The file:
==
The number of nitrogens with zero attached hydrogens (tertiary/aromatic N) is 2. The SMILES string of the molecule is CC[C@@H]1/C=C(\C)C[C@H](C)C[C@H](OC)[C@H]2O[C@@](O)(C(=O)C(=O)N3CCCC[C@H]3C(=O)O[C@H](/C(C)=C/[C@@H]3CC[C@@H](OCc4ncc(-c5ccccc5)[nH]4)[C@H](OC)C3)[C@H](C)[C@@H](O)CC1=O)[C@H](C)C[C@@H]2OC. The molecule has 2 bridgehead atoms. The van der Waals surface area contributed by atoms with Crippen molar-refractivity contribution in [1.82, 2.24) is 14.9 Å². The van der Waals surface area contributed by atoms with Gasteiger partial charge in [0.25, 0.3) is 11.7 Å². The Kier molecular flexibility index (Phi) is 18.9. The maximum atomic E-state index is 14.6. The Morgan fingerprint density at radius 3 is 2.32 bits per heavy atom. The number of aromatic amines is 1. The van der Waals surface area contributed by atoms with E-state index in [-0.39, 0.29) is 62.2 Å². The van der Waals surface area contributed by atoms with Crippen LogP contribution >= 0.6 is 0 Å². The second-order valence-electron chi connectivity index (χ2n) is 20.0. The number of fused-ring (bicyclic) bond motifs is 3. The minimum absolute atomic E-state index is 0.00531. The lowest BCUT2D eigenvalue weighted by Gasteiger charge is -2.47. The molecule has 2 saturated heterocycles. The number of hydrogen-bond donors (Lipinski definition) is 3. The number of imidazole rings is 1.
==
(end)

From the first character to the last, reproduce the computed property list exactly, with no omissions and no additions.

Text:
The number of nitrogens with zero attached hydrogens (tertiary/aromatic N) is 2. The SMILES string of the molecule is CC[C@@H]1/C=C(\C)C[C@H](C)C[C@H](OC)[C@H]2O[C@@](O)(C(=O)C(=O)N3CCCC[C@H]3C(=O)O[C@H](/C(C)=C/[C@@H]3CC[C@@H](OCc4ncc(-c5ccccc5)[nH]4)[C@H](OC)C3)[C@H](C)[C@@H](O)CC1=O)[C@H](C)C[C@@H]2OC. The molecule has 2 bridgehead atoms. The van der Waals surface area contributed by atoms with Crippen molar-refractivity contribution in [1.82, 2.24) is 14.9 Å². The van der Waals surface area contributed by atoms with Gasteiger partial charge in [0.25, 0.3) is 11.7 Å². The Kier molecular flexibility index (Phi) is 18.9. The maximum atomic E-state index is 14.6. The Morgan fingerprint density at radius 3 is 2.32 bits per heavy atom. The number of aromatic amines is 1. The van der Waals surface area contributed by atoms with E-state index in [-0.39, 0.29) is 62.2 Å². The van der Waals surface area contributed by atoms with Crippen LogP contribution >= 0.6 is 0 Å². The second-order valence-electron chi connectivity index (χ2n) is 20.0. The number of fused-ring (bicyclic) bond motifs is 3. The minimum absolute atomic E-state index is 0.00531. The lowest BCUT2D eigenvalue weighted by Gasteiger charge is -2.47. The molecule has 2 saturated heterocycles. The number of hydrogen-bond donors (Lipinski definition) is 3. The number of imidazole rings is 1.